The primary point of Docker is isolating what happens inside a container from what happens outside (be that other running programs, other containers, or in your
.nvmrc). Docker images tend to be extremely spare, containing just the components and data they need, explicitly specified in the
Dockerfile. Any configurations required need to be explicitly set, say by environment variables or copied-over config files. An isolated environment with all requirements bundled / encapsulated—that's how Docker gets workloads with different (even highly incompatible) requirements running side-by-side.
Node Version Manager comes from a very different worldview. One that believes you might have multiple versions of node installed, and might freely switch back and forth between them. There's nothing wrong with that per se, especially for a developer workstation, but it's almost inimical to the Docker philosophy. The number of Docker configs that have >1 node version installed is going to be vanishingly small, and they'd be extremely unusual, especially those built on the minimalistic Alpine Linux or for the minimalist strategy of microservices.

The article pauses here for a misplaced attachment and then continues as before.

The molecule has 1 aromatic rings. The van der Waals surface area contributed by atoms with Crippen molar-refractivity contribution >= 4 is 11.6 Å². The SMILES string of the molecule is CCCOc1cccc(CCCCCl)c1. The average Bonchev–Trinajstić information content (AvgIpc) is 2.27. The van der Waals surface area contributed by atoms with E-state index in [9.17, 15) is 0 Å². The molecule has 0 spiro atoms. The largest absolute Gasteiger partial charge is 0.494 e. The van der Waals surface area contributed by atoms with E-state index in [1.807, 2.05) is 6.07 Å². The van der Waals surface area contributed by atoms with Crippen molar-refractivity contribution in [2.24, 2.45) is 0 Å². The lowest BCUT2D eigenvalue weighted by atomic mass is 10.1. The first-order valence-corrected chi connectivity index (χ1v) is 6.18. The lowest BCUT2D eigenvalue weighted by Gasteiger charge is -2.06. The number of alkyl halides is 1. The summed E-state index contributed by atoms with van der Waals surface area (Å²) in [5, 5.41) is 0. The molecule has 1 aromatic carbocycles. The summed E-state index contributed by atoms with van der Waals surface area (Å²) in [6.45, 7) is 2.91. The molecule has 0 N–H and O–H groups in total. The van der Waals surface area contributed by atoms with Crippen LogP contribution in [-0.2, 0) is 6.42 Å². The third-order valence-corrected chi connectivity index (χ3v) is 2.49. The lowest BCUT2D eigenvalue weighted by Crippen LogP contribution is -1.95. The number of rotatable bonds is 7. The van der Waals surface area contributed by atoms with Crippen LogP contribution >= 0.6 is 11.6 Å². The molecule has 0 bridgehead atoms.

If you need to switch between node versions on your development station, so be it. But recommend you do not attempt to map that workflow / multiple installed versions strategy into your Docker images. It's going to be a force-fit at best, and will rob you of the very precision and minimalism that makes Docker work so well. Instead, consider your Docker images the targeted, specific outcome of your build process. The specific versions of node or other resources can be "burned into" the image as environment variables or config files if you need to query the current version at runtime. If you need to build several variants, each targeting a separate node version, that's quite doable. Docker has a rich tagging ability; it's commonly used for just that purpose.